No more room for the dead as Syria’s Aleppo is crushed

December 5, 2016 | By | Reply More

The old Aleppo cemetery filled up a year ago. The new one filled up last week. Now the dead are left in the besieged enclave’s streets, buried in backyards and overwhelming the morgues.

aleppo cemeteryMedical officials secured yet another plot for the dead. But they say they have no way to dig graves with government troops now crashing into opposition-held eastern Aleppo, shelling civilians as they flee and forcing thousands to squeeze into a chaotic, devastated and shrinking pocket of neighborhoods.

“We have no more room,” said Mohammed Abu Jaafar, the head of the local forensic authority. His department is so overwhelmed, the staff registering the dead pleaded with him not to take any more bodies.

“Even if I were to consider mass burials, I don’t have the machines to do the digging,” he said in a telephone interview.

Dignity in death has been lost as the rebel-held enclave that has held out for four years collapses.

For two weeks, government forces bombarded the area, killing more than 310 civilians, including 42 children, and up to 220 opposition fighters, according to the Syrian Observatory for Human Rights. Then last weekend, ground troops stormed into the 17-square-mile (45 square kilometer) enclave, captured half of it and advanced on the rest.

U.N Emergency Relief Coordinator Stephen O’Brien pleaded Wednesday for access to eastern Aleppo, home to some 275,000, “before it becomes one giant graveyard.”

Residents of a southern neighborhood close to a government advance only learned that a body was lying in the ditches when a cat started eating at the corpse.

“A woman from the neighborhood came and reported it to the morgue. We still don’t know who the corpse belongs to,” Abu Jaafar said, holding his breath. “I swear to God I cried.”

With eastern Aleppo under a tight siege since July, supplies and food are running out.

Just before the ground offensive, government airstrikes knocked out all seven medical facilities in the enclave, including five equipped with trauma and intensive care units.

The doctors scattered around the strip, setting up small underground medical points to avoid detection but able to give only the simplest basics of care.

A nurse who works in one underground clinic said some wounded have died as they waited for medical attention, and because of a shortage of blood. Even worse, some after surgery could not survive the cold weather, she said.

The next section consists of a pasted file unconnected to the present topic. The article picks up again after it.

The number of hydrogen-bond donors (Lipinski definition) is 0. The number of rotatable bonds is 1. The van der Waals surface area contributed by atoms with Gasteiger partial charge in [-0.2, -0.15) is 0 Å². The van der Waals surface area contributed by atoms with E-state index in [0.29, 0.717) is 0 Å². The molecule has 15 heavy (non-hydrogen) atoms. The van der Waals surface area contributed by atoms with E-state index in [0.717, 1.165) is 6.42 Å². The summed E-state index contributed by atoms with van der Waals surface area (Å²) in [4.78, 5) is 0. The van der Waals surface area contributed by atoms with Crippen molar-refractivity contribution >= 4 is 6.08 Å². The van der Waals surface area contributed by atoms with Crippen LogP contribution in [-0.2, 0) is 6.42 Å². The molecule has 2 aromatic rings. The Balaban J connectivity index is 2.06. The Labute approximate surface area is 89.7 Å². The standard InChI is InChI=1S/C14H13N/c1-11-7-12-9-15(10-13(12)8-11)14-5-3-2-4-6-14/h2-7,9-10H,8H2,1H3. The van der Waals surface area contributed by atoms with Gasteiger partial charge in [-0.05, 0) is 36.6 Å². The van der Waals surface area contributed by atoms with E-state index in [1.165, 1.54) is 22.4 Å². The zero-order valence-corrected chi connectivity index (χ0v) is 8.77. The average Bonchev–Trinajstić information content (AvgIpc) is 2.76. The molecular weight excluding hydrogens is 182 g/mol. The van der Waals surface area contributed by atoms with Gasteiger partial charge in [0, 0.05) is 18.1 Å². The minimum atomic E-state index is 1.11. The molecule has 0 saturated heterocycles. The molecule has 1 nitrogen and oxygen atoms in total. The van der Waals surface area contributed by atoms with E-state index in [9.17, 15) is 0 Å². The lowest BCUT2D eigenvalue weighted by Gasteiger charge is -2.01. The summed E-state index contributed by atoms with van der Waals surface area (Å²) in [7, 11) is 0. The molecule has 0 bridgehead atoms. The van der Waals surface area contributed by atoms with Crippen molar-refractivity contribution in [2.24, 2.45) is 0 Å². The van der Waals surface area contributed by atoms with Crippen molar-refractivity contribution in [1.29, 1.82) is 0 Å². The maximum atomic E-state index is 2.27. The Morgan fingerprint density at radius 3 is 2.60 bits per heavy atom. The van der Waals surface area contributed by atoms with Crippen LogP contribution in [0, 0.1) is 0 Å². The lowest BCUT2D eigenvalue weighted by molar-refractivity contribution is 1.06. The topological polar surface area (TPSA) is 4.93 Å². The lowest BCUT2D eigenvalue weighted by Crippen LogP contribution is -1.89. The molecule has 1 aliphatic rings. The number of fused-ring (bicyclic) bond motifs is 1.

When government forces and their allies took the northern part of the enclave, over 30,000 people fled into government and Kurdish-controlled parts of the city. Thousands more fled into the remaining rebel-held southern districts, already overwhelmed and running short on all supplies.

On the road fleeing, at least 50 people were killed in government bombings in the last few days. Images of their bodies lying on the ground amid the debris and their packed bags were a reminder of the cruel nature of the conflict, now in its sixth year.

But since the war intensified, residents of east Aleppo have had to resort to whatever is closest to honor their dead.

“We have buried our dead in our gardens for a while,” said Amino, of the council. When possible, he said people take their dead to the Tababa, or the health authority run by Abu Jaafar that operates the morgue and issues deaths certificates.

Documentation is nearly impossible when the whole population is in flux. Since Saturday, 20 bodies lie in his morgue unidentified after the shelling of people fleeing the ground advances. Another 70 bodies remain unidentified from the airstrikes that preceded the ground assault.

Abu Jaafar posted a picture of a 5-month-old girl found under the rubble somewhere in Aleppo two days ago. Her parents are believed dead, and the little girl lost a leg. She is now in the care of the nurses in one of the underground clinics.

“With ambulances overwhelmed and many of them out of order, people are acting as rescuers,” Abu Jaafar said.

With no respect in death, Abu Jaafar said surviving in collapsing Aleppo may be even worse.

 Press journalist for HRO media – Khizer Hayat reports.

Tags: , , , , ,

Category: Arab uprising

Leave a Reply